Different approaches to reforming the state pension Since 2014, the state pension fund has been paying out more money than it receives. The OASI 21 reform package is the Federal Council and parliament's attempt to balance OASI expenditure and revenue and secure the level of retirement benefits in Switzerland by increasing VAT by 0.4 per cent and raising the retirement age for women from 64 to 65. Under OASI 21, the decision as to when to draw a pension is also more flexible. Both men and women can draw their pension from the age of 63 at the earliest or defer it until they are 70 at the latest. Gradual pension withdrawal is also possible. Working beyond the reference age of 65 can increase a person’s pension amount, thereby providing an incentive to work longer. The initiative championed by the Young Liberals (“Making the retirement age more flexible”) calls for the retirement age for men and women to be raised to 66 – and increased further thereafter, in line with life expectancy. It proposes developing occupation-related, flexible solutions and pension models for people unable to work up to the age of 66. Trade unions and left-wing political parties have submitted the “For a better life in retirement” initiative, in which they call for a 13th OASI pension payment to be made to all pension recipients, without this having a detrimental effect on the level of, and entitlement to, supplementary benefits. Trade unions and the SP have now gone one step further and presented an additional proposal that involves using a proportion of Swiss National Bank (SNB) profits to shore up the pension system. Their popular initiative is called “SNB profits for a strong OASI”. (DLA) Overview of all federal votes on 25 September 2022 Popular initiative to end factory farming According to this popular initiative, the constitution must protect the dignity of animals within the animal husbandry industry, and intensive, large-scale livestock farming must be banned. The animal and environmental protection groups tabling the initiative want to end the factory farming of hens, pigs and cows, with the federal government defining criteria for animal-friendly housing, access to outside areas, and slaughter. But opponents believe the initiative is a waste of time. Farmers already take care of their livestock, while Switzerland’s Animal Welfare Act is stringent enough, they say. More on pages 26–27. OASI reform package – containing two proposals To future-proof the finances of the old-age and survivors’ insurance scheme (OASI), the Federal Council and parliament want to raise the female retirement age from 64 to 65. Women born between 1960 and 1968, whom the consequences of this age hike would hit the most, would receive supplementary pension benefits as compensation. To fund these offsetting payments, the government would increase VAT by 0.4 per cent from its current level of 7.7 per cent. Voters will decide on two items: a change in OASI legislation in order to raise the female retirement age, and a federal decree on additional funding that entails an increase in VAT. Trade unions and left-wing political parties oppose the reform package. They say that women will bear the brunt of the proposals, and warn of further plans to dismantle pension provision. More on pages 13–15. Partial abolition of withholding tax By changing the Withholding Tax Act, the Federal Council and parliament wish to strengthen the debt capital market and improve Switzerland’s competitiveness. Specifically, this would involve abolishing withholding tax on interest income from Swiss bonds. The so-called Swiss transfer stamp duty would also no longer apply to Swiss bonds. The SP, the Greens and trade unions oppose the plan, which would result in an annual tax shortfall of several hundreds of millions of Swiss francs. They argue that only wealthy investors will benefit from the tax relief, which gives carte blanche to potential tax evaders. (TP) remark could easily have come from the opposing side. Depending on your political affiliation, possible remedies include working longer, drawing lower pensions, paying higher salary contributions, raising VAT, funnelling inheritance tax into the state pension scheme, or a combination of the above. Or we can fund OASI using money from the Swiss National Bank, say the SP and trade unions as part an additional popular initiative currently in the pipeline. Looking ahead to the autumn vote, the future outcome remains unclear. OASI is still a work in progress. DENISE LACHAT IS A FREELANCE JOURNALIST BASED IN MORGES (CANTON OF VAUD) Swiss Review / August 2022 / No.4 15

EVELINE RUTZ We are making good strides. This was what the Federal Chancellery and Swiss Post essentially had to say about e-voting in April. They were reacting to a report in which independent experts, who had put the e-voting system through its paces, concluded that “significant” progress had been made. For example, e-voting documentation is now clearer, more comprehensive and better structured than it was in 2019. The source code has also attracted a great deal of positive feedback. But the experts have pointed out vulnerabilities as well. One of these is the cryptographic protocol, which is used to verify the votes cast without violating the confidentiality of the voting procedure. The cryptographic protocol is an essential part of the security framework. Swiss Post has already heeded some of the findings and says that the project is now in the “next development phase”. It intends to complete this phase during the course of 2023. E-voting has been a long-running saga Switzerland has already been palpably close to delivering e-voting a few E-voting – all hopes rest on Swiss Post It is currently not possible to vote online in Switzerland. If everything goes according to plan, cantons will be able to start piloting e-voting again in 2023. Swiss Post should have its e-voting system up and running by then. times in recent years. But there have always been setbacks – a case of two steps forward, one step back. E-voting was first piloted in 2004. It was even possible in some cantons to vote in the national elections via computer, tablet or smartphone in 2015. E-voting was very popular among Swiss Abroad, with the “Fifth Switzerland” casting around a third more votes than normal. Over 300 pilots took place in 15 cantons. This was until the Federal Council decided to abort the project in 2019, after the canton of Geneva and Swiss Post had pulled their IT solutions due to financial considerations and security flaws respectively. The federal government subsequently adjusted the parameters for a new attempt at e-voting. It wanted stricter security and an open-source strategy, while announcing that independent specialists would conduct reviews. The first such check has now taken place. Three cantons intend to trial e-voting in 2023 Ariane Rustichelli, Director of the Organisation of the Swiss Abroad (OSA), is cautiously optimistic. “We trust the process and hope that Swiss Post can quickly implement the requested improvements,” she says, noting that supporters of e-voting have already been left disappointed more than once. “But we will only believe it when we see it.” Political willingness to facilitate e-voting in the foreseeable future is likely to have increased during the pandemic – a crisis that showed how valuable digital services can be. Rustichelli: “E-government helps to safeguard our direct democracy.” The OSA director reveals that some can- “We trust the process and hope that Swiss Post can quickly implement the requested improvements.” Ariane Rustichelli, Director of the Organisation of the Swiss Abroad (OSA) Swiss Review / August 2022 / No.4 16 Politics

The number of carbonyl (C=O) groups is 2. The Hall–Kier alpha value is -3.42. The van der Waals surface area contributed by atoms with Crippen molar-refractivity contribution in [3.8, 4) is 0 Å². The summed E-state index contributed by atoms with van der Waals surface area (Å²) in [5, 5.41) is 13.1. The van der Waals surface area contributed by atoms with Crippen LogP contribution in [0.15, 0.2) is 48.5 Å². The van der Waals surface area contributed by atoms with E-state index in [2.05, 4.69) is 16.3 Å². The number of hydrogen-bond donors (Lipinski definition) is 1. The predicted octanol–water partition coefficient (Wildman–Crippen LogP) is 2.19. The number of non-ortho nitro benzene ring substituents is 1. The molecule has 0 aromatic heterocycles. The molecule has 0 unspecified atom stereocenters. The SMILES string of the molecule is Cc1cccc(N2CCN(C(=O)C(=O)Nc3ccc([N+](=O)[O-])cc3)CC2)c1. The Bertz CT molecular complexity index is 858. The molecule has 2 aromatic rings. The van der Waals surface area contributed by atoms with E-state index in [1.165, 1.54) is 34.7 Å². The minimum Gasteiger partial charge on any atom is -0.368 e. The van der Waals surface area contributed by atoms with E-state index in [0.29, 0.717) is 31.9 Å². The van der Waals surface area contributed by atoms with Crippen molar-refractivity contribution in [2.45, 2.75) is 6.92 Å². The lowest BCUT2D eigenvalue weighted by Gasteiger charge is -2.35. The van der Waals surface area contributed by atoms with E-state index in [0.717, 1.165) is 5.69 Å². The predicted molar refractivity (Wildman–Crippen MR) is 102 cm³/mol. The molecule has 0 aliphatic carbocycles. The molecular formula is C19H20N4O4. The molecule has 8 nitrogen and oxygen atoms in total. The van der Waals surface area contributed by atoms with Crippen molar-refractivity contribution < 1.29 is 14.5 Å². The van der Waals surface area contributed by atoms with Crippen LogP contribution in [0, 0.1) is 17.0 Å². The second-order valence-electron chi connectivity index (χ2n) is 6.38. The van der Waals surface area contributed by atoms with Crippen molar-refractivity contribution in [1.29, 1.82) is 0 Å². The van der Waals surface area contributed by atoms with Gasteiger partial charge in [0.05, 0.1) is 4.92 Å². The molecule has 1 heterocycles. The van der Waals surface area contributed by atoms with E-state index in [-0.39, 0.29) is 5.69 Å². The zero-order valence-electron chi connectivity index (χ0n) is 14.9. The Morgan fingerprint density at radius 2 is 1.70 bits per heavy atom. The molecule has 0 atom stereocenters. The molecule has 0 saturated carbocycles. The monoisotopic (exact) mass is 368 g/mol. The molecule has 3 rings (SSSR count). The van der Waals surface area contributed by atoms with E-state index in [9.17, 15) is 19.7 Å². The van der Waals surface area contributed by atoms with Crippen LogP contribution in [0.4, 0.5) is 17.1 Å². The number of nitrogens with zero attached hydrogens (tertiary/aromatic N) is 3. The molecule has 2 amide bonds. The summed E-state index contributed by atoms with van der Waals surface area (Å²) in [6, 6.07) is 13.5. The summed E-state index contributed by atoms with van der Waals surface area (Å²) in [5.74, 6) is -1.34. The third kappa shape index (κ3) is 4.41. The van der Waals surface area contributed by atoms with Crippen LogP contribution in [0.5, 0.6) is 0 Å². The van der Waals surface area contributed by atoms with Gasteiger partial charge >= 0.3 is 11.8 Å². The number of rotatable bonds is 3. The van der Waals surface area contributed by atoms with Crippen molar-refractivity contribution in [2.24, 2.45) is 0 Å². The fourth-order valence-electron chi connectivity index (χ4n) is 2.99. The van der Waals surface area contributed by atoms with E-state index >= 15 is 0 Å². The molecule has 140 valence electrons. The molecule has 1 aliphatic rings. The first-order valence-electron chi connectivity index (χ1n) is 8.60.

tons are interested in rolling out pilots in 2023. These are Basel-Stadt, St Gallen and Thurgau. Grisons wants to start in 2024. BFH has also developed a source code The fact that all eyes are currently on Swiss Post is due to a lack of competition. Work on the e-voting system pioneered by the canton of Geneva has continued, albeit in just one area. A team at the Berne University of Applied Sciences (BFH) has continued to develop the source code since 2019. The team had already been consulted for the cryptographic specifications at an earlier juncture. When its service contract ended with the canton of Geneva, it carried on working within the parameters of a federally run e-government project. “We were able to implement all security-related parts of the system in full,” says IT professor Rolf Haenni. Their efforts have paid off, with the publicly available code now reaching a high-quality level, he adds. Others will be able to build on this expertise. “But no company has yet come forward, unfortunately.” Young people do a lot by smartphone Developing an e-voting system is an extremely complex and expensive undertaking, in which Swiss Post has already invested a lot of time and money, says Rustichelli. “We hope that Swiss Post stays the course.” Swiss Post, for its part, is keen to stress the strategic importance of the project. Spokesperson Silvana Grellmann: “We are talking about the future of Swiss Post in an increasingly digital world, so what we have here is an essential investment in the Swiss Post of tomorrow.” Surveys show that voters want an additional means of voting, and their voices will only get louder. “As far as young people are concerned, you can do everything on your smartphone. Try explaining to them in the near future that they can do everything on their phones, except vote.” Swiss Post has underlined its intention to make an e-voting system available from 2023. However, it is prioritising security over speed. “The biggest challenge is maintaining trust in our solution,” CEO Roberto Cirillo recently told the media. The company is therefore being very open about how it detects and irons out flaws. In 2021, it published its source code and launched a bug bounty program. It has since received around 130 tip-offs from hackers and paid out a total of 97,000 Swiss francs in rewards. It has not disclosed how much it is spending on e-voting otherwise. There will be another independent review once Swiss Post has improved its IT solution. Only when the results of this review are available can the cantons get on with requesting approval for new trials. Depending on circumstances, they will have to change their infrastructure, existing processes, interfaces with other systems, and voter identification cards accordingly. “Based on various factors and deadlines, this integration work will take one to one-and-a-half years to complete,” says Barbara Schüpbach-Guggenbühl, chair of the Swiss Conference of Cantonal Chancellors. This is why the plan to make e-voting available in time for the federal elections in autumn 2023 is ambitious, she adds. The chances of it happening are unlikely. The 788,000 or so Swiss who live abroad will probably have to rely on postal voting. This would be regrettable, says Rustichelli. “Voting papers often arrive too late, so many will be unable to exercise their political rights.” “The biggest challenge is maintaining trust in our solution.” Roberto Cirillo, CEO Swiss Post Swiss Review / August 2022 / No.4 17